The first good news to leak out of the Budget Cone of Silence came in a tweet from Treasury reporting that the sausage rolls in the Budget lock-up would be free.
It was in response to news out of Australia that those in their Budget lockup would have to pay for their sausage rolls and coffees.
"Our Living Standards Framework analysis shows sausage rolls are integral to NZ's social capital, and coffee is a prerequisite for productive use of human capital," came the response from New Zealand's counterpart.
There was some reason to fear the days of free sausage rolls would indeed be gone in New Zealand as well.
Two weeks earlier, Prime Minister Jacinda Ardern and Finance Minister Grant Robertson put on a convincing show of parents telling the children Santa could not find the chimney.
What money there was would be eked out over a period of years so the good people of New Zealand would just have to wait to get what Labour had promised.
This week it became clear that rationing did not apply to NZ First leader Winston Peters, who would feast and wassail aplenty.
Peters presented his Budget day feast early. It was almost $1 billion more for the Ministry of Foreign Affairs, including $715 million more for aid and funds to open an embassy in Sweden and employ more diplomats and trade officials.
He said it was indeed a large sum but the Ministry of Foreign Affairs had been starved under National and needed carbo-loading to help New Zealand keep its feet in an "increasingly turbulent global environment".
He didn't name China, Russia, or United States President Donald Trump but didn't need to. All have gone to some lengths to claim the title of best in show when comes to turbulence.
Obligingly, the very next morning Trump helped Peters prove his point by announcing the US was pulling out of the Iran deal and would instead reimpose sanctions.
So began the battle of claims about what "the majority of New Zealanders" would think about Peter's glut of riches.
Peters insisted New Zealanders were aware of the need for New Zealand to ensure its voice was heard on the international stage.
National Party leader Simon Bridges insisted the majority of New Zealanders would have heard Ardern and Robertson's comments about health and education and expect that $900 million to go to hospitals and schools rather than overseas missions if they really were in such dire straits.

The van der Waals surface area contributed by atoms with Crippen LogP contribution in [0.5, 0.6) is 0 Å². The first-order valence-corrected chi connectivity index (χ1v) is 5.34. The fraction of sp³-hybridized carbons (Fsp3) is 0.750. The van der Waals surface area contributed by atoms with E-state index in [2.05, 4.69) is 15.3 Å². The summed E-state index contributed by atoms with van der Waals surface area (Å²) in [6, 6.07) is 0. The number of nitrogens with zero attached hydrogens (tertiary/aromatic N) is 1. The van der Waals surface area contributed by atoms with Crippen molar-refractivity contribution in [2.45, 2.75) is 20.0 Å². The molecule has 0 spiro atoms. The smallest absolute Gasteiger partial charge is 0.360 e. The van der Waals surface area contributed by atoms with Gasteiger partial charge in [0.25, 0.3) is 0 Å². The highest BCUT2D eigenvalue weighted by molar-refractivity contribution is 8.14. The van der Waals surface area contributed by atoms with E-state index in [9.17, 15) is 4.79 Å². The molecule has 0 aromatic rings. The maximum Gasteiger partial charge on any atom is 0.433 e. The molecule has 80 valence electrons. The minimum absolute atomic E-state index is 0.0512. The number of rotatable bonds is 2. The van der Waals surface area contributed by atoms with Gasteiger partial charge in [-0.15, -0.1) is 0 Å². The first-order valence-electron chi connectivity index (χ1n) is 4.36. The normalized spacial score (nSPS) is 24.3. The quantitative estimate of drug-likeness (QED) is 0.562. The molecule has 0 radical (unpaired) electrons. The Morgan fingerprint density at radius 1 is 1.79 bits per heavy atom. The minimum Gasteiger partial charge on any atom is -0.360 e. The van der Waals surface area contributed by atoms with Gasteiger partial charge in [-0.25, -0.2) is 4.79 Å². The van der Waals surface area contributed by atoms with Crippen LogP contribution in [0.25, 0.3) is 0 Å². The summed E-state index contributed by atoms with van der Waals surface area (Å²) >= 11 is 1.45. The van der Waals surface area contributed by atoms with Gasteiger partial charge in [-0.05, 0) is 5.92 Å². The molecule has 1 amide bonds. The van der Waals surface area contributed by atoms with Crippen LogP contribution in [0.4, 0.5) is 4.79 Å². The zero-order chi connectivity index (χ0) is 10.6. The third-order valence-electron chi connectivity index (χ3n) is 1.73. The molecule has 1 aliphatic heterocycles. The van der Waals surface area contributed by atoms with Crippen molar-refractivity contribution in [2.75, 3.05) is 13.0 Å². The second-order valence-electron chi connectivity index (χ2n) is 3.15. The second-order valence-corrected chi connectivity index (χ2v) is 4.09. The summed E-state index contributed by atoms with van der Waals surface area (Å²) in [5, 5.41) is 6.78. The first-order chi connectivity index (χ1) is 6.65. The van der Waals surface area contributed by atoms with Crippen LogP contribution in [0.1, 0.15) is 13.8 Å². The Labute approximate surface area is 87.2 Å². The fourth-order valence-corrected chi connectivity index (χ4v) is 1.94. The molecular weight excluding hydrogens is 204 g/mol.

Labour's policy for cheaper GP visits has become the poster child for the Opposition for this Budget.
That was costed at almost $260m a year, which is handily around the same as Peters' boost for Foreign Affairs.
It would make doctors' visits about $10 cheaper across the board and was to come into effect this July. The Government has instead said other priorities mean it will now be phased in over time.
Labour has argued it is not a "one or the other" scenario. That won't stop National, given Labour used its $26m flag referendum to run exactly the same argument of things that money would be better spent on.
However, it is probably safe to say that any major Budget wins in another of Peters' portfolio areas will be harder to justify – racing.
In the meantime Peters is in the final stretch before he takes over as Prime Minister for six weeks while Ardern goes off on maternity leave or rather her "working from home" period.
Like the little girl in the Longfellow poem, when Peters is good he is very, very good but when he is bad he is horrid.
New Zealand may well need one of those fire warning alert signs to help assess where he is on that scale on any given day.
Peters started warming up for that event by flexing his muscles against Labour ministers Nanaia Mahuta and Willie Jackson, who had ventured te reo Māori would one day be compulsory at schools.
Peters was quick to shut them down, saying NZ First would stick to its side of the coalition agreement "and we expect the same of everybody else".
He then made reassuring noises on the AM Show, urging people not to worry about his time of unbridled power. "Don't worry, things will go smoothly. And things will be just humming along by the end of July."
He even insisted he was so little fussed about the elevation that he had not checked what his official title would be. It will be Acting Prime Minister, for the record.